When he's not playing The Milkman of Human Kindness, Billy Bragg is Mr. Love & Justice, a political songwriter who leavens his forthright anger with a generous humanism, and a writer of love songs who explores those moments when we're more than just political creatures. Bragg, who made his name in Thatcher's England with just an electric guitar and a sensibility equally indebted to The Clash and Woody Guthrie, gives us those catchy stage names: The Milkman of Human Kindness being a song from his brash, straight-forward 1983 debut EP; Mr. Love & Justice being the title of his most recent full-length, released in 2008.
Much of Bragg's work is concerned with self-definition, with what it means to be a so-called "progressive patriot" (there's another appellation supplied by Bragg, from the title of his memoir), and to feel wedded to one's country and people but not all its traditions. So it makes sense that Bragg's entry in the Identity Project, a nine-month series mounted by London's Wellcome Collection, was a play, Pressure Drop, devoted to exploring British identity and loyalty and partially based on his memoir. Premiered in April 2010, Pressure Drop depicts, according to a Telegraph review, "a typical white working-class family who are caught up in the multicultural thick of it in Bragg's hometown of Barking, Essex." Bragg contributed music to each performance, leading a three-piece band, while the action was staged on sets modeled on Bragg's old stomping grounds.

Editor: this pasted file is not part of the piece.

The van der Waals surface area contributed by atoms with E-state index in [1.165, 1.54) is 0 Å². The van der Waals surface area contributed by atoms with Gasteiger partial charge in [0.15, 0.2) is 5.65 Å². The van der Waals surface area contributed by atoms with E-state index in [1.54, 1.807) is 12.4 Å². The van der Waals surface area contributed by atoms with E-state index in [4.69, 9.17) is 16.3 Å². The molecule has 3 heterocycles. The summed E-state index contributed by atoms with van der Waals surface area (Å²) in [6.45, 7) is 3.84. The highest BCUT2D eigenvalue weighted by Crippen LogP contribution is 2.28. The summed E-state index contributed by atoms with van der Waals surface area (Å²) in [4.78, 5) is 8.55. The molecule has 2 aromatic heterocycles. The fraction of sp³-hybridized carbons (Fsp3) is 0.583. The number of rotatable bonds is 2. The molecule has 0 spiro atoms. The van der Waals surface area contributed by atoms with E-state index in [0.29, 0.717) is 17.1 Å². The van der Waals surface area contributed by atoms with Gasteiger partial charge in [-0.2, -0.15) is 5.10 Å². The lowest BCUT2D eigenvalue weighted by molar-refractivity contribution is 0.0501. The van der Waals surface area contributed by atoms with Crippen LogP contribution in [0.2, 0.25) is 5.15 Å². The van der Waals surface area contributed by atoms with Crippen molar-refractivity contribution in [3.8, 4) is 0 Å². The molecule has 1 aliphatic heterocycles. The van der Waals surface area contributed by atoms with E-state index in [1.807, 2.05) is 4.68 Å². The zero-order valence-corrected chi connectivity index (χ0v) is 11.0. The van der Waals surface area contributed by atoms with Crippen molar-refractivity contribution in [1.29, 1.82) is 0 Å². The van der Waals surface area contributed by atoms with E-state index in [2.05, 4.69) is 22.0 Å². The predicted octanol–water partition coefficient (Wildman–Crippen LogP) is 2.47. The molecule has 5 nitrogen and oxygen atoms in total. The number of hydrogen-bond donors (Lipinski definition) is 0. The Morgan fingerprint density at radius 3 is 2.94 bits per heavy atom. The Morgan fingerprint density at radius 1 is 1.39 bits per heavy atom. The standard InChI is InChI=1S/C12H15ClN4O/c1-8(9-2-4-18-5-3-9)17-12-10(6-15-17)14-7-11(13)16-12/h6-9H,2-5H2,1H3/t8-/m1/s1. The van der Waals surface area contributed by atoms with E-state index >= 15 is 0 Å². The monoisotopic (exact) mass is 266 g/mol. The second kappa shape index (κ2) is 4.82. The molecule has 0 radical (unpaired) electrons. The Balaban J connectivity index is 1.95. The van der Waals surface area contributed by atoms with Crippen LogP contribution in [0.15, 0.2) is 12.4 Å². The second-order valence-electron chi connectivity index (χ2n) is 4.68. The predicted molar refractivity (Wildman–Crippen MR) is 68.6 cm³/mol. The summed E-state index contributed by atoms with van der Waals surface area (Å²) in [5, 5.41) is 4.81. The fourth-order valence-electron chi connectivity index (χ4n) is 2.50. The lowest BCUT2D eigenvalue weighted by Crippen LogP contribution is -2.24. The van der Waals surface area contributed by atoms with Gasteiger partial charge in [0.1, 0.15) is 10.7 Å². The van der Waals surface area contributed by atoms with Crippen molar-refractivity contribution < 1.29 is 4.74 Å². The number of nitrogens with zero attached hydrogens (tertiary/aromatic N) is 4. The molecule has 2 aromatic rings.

The play's run coincided with British national elections that saw the rise to power of David Cameron as prime minister, and the defeat of the nationalist British National Party on both local and national levels. Bragg invested time and energy in opposing the BNP's candidates in his birthplace of Barking (a suburb of East London), where an outright victory for the BNP would have earned the party majority rule on the town council.
Bragg talked with NUVO last month about Pressure Drop, the global anti-racist struggle and an upcoming album with Joe Henry and Roseanne Cash.
On Pressure Drop...
It was a very interesting juxtaposition between the play that we were performing about how working-class families are trying to deal with these kinds of issue and the election, when immigration was quite a big issue. By night I was performing in the play, singing these songs, watching these issues being portrayed. By day I was out in East London, where I come from, taking part in a political campaign to try to defeat the anti-immigrant party. It had a very strange convergence of reality and the play, which really informed both what I was doing out on the streets, and also what I was doing in the theater.